When economists or labor market forecasters speculate about the future of work in Europe, it’s clear that science, technology, engineering and mathematics (STEM) skills will play a major role. An increasing number of jobs – many of which haven’t even been invented yet – will come to depend on STEM skills, and such careers are among the fastest growing worldwide. Technology-related professions in particular look set to skyrocket, with computer programming jobs growing twice the average rate for overall job growth. It’s fair to say that the dissemination of STEM skills will directly impact Europe’s future economic prosperity.
Unfortunately, there is a significant deficit in the availability of such skills in today’s job market. Forty percent of employers struggle to find the right skills to fill vacant positions. Students are turning their back on pursuing STEM studies or careers, often perceiving them to be too difficult, too dull or “not for them”.
The prevalent state of how STEM subjects are taught and learned is part of the problem. Traditional stand-and-deliver teaching methods are often too dry or abstract, lacking hands-on, problem-based or collaborative approaches. Such pedagogical models can severely hinder students’ motivation to stay curious about a possible future in STEM. The challenge is particularly acute when it comes to reaching girls, who are often held back by stereotypes, a lack of female role-models, gender-biased educational materials, or outdated career advice. All of these issues need to be tackled head-on if we are to foster the next generation of female STEM leaders.
In recent years we’ve seen a concerted effort on the part of European and national policy and business leaders to shake things up. The introduction of a New Skills Agenda for Europe and the upcoming launch of the Digital Skills and Jobs Coalition demonstrate concrete and common commitments on behalf of policymakers, educators and industry representatives to equipping Europe’s youth with the skills to succeed in tomorrow’s workplaces.
But there is still work to be done, particularly around support for educators and schools seeking to improve their skills offering. Technology can play a vital role here. Microsoft is leading efforts with national Ministries of Education, teachers and students to tackle challenges in STEM education and boost student interest in STEM-related careers.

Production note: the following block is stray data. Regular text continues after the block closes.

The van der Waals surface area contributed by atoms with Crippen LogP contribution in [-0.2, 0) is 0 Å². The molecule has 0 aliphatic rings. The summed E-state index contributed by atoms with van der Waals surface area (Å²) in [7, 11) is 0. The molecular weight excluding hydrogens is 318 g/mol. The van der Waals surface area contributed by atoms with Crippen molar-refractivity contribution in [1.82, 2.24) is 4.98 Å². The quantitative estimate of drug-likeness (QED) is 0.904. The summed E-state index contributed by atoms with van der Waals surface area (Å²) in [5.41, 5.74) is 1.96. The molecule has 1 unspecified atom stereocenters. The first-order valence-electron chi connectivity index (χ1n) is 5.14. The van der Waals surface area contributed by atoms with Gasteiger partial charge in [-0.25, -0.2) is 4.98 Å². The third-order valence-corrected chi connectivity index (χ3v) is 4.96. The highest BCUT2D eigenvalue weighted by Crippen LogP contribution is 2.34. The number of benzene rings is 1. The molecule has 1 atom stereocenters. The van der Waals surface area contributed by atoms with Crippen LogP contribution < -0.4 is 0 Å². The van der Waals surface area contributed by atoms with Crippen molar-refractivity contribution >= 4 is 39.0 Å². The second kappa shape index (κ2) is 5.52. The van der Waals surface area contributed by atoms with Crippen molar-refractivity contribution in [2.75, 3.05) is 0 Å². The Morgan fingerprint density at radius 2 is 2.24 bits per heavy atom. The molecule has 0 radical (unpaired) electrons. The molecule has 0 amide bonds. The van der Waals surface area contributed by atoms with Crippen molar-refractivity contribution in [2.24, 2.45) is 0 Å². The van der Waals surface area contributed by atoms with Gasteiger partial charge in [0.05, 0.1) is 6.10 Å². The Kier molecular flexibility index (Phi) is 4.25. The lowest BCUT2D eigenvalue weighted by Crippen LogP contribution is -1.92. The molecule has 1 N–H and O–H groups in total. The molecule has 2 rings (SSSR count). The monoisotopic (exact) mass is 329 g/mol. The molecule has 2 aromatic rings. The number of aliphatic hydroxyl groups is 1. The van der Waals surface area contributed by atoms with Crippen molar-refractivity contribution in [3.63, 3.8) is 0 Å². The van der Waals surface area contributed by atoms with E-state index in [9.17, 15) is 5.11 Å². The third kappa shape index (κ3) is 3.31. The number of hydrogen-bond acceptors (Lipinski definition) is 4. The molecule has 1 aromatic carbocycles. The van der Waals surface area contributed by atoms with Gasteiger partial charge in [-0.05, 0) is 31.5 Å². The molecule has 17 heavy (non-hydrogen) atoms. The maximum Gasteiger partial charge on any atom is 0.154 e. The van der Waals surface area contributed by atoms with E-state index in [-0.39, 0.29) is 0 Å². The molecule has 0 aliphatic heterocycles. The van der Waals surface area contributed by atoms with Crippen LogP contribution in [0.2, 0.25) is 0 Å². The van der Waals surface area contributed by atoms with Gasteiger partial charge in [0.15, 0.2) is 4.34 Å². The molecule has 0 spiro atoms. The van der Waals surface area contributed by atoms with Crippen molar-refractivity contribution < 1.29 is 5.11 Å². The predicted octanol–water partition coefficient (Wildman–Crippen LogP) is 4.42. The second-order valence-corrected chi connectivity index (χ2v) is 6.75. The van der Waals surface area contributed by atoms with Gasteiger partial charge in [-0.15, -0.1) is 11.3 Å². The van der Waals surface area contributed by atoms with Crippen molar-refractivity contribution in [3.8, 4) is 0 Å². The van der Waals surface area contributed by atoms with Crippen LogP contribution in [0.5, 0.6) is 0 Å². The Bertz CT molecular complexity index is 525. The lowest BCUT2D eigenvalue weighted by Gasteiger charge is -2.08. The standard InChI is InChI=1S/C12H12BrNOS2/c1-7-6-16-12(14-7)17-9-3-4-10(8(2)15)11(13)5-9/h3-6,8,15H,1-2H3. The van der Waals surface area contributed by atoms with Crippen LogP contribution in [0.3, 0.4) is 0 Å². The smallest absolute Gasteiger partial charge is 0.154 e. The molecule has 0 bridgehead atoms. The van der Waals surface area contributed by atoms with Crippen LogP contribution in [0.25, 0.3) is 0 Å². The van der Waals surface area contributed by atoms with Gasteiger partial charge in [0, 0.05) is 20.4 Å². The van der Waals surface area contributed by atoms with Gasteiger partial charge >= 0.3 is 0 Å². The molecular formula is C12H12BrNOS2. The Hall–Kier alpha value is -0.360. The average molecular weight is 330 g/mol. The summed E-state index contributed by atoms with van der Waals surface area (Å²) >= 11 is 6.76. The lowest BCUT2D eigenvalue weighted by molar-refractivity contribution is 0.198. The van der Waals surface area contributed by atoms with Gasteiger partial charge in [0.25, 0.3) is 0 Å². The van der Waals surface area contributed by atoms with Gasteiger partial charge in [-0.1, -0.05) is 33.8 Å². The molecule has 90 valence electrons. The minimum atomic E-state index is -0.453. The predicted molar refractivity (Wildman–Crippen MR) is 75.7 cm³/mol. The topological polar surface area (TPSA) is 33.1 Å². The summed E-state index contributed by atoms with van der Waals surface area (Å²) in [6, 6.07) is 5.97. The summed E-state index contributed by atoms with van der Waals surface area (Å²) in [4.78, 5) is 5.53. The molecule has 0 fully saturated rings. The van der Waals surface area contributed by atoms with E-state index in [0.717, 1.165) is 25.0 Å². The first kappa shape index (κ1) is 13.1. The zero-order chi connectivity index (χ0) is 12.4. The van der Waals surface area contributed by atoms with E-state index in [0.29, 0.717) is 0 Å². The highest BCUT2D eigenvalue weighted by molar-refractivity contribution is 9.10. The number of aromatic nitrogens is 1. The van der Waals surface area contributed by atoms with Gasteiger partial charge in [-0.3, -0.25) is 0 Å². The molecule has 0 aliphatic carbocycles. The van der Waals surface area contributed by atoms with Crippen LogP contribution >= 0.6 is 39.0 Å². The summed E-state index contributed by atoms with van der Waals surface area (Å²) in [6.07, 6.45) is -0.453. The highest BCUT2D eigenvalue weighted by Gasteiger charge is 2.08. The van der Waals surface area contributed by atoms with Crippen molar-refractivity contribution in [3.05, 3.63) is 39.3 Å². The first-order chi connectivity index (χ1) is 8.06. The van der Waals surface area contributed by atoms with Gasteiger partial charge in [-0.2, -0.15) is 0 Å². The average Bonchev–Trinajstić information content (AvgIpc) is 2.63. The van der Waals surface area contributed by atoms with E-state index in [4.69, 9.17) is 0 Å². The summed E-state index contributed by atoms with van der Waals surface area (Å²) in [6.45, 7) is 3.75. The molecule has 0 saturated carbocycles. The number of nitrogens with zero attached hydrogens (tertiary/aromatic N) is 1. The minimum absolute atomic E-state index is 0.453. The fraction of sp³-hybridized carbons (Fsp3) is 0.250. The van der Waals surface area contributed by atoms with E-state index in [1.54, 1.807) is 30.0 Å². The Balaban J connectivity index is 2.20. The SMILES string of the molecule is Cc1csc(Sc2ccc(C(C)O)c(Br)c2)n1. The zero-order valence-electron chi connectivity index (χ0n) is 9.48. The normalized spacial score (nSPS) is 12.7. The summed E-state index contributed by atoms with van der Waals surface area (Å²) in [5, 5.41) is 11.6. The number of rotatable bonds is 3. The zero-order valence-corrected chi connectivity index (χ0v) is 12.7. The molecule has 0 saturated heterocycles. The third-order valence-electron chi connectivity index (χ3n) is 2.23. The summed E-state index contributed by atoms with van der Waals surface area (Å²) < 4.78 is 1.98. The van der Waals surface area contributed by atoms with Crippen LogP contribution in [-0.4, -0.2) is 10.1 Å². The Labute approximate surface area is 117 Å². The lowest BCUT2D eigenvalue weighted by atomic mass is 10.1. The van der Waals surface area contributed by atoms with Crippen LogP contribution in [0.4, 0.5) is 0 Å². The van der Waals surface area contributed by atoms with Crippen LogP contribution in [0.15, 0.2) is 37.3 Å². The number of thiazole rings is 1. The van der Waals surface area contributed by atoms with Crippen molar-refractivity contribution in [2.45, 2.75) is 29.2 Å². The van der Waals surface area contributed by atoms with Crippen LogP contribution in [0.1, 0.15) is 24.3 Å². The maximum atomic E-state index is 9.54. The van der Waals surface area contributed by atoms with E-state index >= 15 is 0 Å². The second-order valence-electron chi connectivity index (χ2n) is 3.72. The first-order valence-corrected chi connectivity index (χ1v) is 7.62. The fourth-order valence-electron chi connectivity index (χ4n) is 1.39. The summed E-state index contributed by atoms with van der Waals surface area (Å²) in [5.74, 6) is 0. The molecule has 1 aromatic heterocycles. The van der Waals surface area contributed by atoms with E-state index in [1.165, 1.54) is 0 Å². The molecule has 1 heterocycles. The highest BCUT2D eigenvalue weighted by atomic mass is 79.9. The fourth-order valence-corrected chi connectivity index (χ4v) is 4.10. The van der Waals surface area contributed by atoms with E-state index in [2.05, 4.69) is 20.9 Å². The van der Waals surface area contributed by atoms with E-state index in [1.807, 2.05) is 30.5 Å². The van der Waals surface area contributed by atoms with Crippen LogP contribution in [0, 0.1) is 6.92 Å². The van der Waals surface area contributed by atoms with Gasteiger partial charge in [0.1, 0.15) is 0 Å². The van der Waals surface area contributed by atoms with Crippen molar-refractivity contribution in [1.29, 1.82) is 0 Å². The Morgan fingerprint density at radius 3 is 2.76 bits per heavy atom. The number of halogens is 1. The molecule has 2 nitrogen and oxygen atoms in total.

To this end, and thanks to our long-term partnership with Ministries of Education via the STEM Alliance, we have today published a white paper on the use of ICT (Information & Communications Technologies) to support STEM teaching and learning. Findings demonstrate how technology can create tailored, engaging and collaborative learning experiences for STEM, and highlights specific Microsoft programs and technologies that can help.
Many Ministries, regions and school districts are planning large-scale device deployments in their classrooms. Through the latest innovations, Microsoft strives to ensure that Windows devices for schools offer a mobile-first STEM learning experience by facilitating mobile STEM experiments using tools like Lab4U and by ensuring compatibility with the widest range of STEM peripherals like data loggers and sensors.
We also recognize that STEM teachers are key to unlocking innovative and engaging STEM learning experiences for students. Ensuring teachers can upgrade their skills through professional learning opportunities is a key focus of Microsoft’s Educator Community (MEC). Through Skype in the Classroom, STEM teachers can connect their classes to world-class experts and organize fascinating virtual field trips focusing on topics like marine biology, renewable energy and space science, while Minecraft: Education Edition introduces the learning value of games-based learning to classrooms and helps unleash students’ creativity around even the most academic of subjects.
As the need for ICT skills in the workplace grows, so does the need for formal, industry-recognized certification. Both teachers and students can access valuable upskilling resources through programs such as Imagine Academy – something Microsoft has made available nationwide in the Netherlands, for instance – to help students attain globally recognized industry certification and training in key ICT skills.
Our initiatives are just one part of the puzzle. We believe it will take a concerted, coordinated and ongoing effort from policymakers, educators, students and industry to bridge the STEM skills gap and Microsoft is prepared to help lead that collaboration via the right partnerships and with the right tools, we are committed to help foster the STEM leaders of tomorrow, and ensure all Europeans face a brighter economic future.